• Photo creation- This is done by use of a printer known as Plotter for every layer and solder mask of the board
  • Print of inner layers

In this stage, the copper is up to the substrate material. It’s hardened using UV light.

  • Layers alignment-This is done to multiple layers and ensures accuracy in registration holes. It’s difficult to perform correction of inner layers once they are combined.

  • Layer fusion –The step of fusing the layer involves two stages that are: bonding and layer-up. The prepreg layer is placed over an aligned basin, the substrate layer is then stacked, more prepreg, copper sheet, and aluminum foil. These layers are fixed into pins on a steel table. The process of heating the stack is controlled by a bonding press computer. To get a PCB we remove the pressure plate and the pins.
  • Holes drilling –Holes are drilled into the stack which will be used to add components. The drills are controlled by a computer that uses air-driven spindles with 150,000 revolutions per minute. The process can take a while despite the drill moving quickly.
  • Plating the copper -Depositing a layer of copper is done using a chemical bath about one micron thick on the surface of a panel and the interior walls of the holes. This process is precisely controlled by computers.

  • Imaging the outer layer -Another layer of photoresist is applied to the panel to image the outer layers with the PCB design. This process is creating an inversion of the inner layers and is similar to the one used earlier.
  • Plating copper and tin -Another round of copper plating is done. The photoresist layer confirms that the desired parts of the boards are deposited with copper. The board is then platted using tin which protects the copper during the next stage.
  • Final etching -Any excess copper is removed by a chemical solution, while the tin guards the copper that creates the conductive surfaces. Once this is done, the conductive connections are confirmed.
  • Application of solder mask –The panel is then cleaned and an epoxy solder mask is applied. UV light is passed on the board, this hardens the film. Unhardened or covered parts are then removed.

  • Application of surface finish –More plating is then deposited, in most cases silver or gold is used. To ensure the pads are uniform we use hot air leveling. The surface is then finished.
  • Applying silkscreen –This is done using ink-jet writing which conveys critical information about the board to the surface of the PCB.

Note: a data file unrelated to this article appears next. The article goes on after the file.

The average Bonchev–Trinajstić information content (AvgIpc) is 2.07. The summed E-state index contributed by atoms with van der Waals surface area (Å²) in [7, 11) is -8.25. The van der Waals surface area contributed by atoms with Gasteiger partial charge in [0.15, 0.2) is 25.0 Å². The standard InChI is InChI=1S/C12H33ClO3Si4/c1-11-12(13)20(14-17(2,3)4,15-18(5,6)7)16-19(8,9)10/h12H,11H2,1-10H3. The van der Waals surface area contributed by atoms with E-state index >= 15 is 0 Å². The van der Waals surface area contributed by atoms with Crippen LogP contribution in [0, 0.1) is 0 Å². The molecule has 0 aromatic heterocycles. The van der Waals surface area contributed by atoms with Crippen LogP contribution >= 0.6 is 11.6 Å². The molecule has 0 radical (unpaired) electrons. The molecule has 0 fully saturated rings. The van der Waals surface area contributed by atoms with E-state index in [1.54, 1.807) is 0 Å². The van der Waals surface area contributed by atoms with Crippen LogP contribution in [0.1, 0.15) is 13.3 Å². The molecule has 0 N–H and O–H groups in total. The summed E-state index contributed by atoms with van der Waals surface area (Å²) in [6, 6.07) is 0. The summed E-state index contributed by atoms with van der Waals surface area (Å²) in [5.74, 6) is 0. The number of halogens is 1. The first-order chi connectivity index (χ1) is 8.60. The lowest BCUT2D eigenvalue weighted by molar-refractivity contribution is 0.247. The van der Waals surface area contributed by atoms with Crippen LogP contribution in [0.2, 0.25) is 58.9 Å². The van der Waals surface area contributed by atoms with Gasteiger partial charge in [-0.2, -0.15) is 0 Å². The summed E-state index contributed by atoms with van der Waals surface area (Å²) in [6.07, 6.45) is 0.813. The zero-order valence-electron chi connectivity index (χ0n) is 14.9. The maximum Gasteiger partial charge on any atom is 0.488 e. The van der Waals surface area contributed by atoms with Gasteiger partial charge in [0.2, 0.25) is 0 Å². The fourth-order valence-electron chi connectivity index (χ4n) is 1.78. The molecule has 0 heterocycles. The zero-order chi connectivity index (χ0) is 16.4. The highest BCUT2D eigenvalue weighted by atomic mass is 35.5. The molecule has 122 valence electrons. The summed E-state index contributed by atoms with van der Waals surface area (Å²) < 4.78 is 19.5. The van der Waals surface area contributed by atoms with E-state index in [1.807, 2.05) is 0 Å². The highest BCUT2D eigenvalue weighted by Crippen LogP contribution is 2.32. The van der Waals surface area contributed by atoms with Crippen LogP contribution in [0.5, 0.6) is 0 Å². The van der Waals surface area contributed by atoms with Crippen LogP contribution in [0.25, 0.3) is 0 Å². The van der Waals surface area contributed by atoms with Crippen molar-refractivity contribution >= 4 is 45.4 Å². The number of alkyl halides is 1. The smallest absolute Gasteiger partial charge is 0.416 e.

• Cutting –Once the final electrical test is conducted to confirm the board functions as expected, the board is separated from the larger panel using either a v-groove or a router. The boards can easily be popped out of the panel.
  • Sourcing –For the preparation of the PCB assembly prototype stage, the source of all the components is required.
  • Assembly –The next step is printed circuit board assembly, PCBA – in which the required components are placed on the board.
  • Solder paste stenciling –Solder paste is applied to the board, this mixes with flux which helps the solder to melt thus bonding with the surface of the PCB. Stainless steel is placed over the PCB to ensure that the solder paste only applies to the areas where components will be in the finished PCB. It is evenly spread to the open areas. The stencil is then removed thus the solder paste is left in desired locations.
  • Pick and place -A pick and place machine is used to place surface mount components on the PCB. The non-connector components are placed on top of the soldering paste in preprogrammed areas.
  • Reflow soldering –The solder paste is solidified in this process, where the surface mounts are attached to the board. The PCB is placed on a conveyor belt that moves the board through a reflow oven. A series of heaters that slowly heat the board is placed in the oven. The temperature is reduced gradually when cooling and solidification take place and permanently attach the surface mount components to the board.
  • Inspection and quality control –There are various ways of conducting an inspection such as manual checks, automatic optical inspection, and x-ray inspection. This is done to ensure there are no errors or risks.
  • Conducting a functionality test-This stimulates the normal operating conditions that will be exposed to the PCB. This is the last step.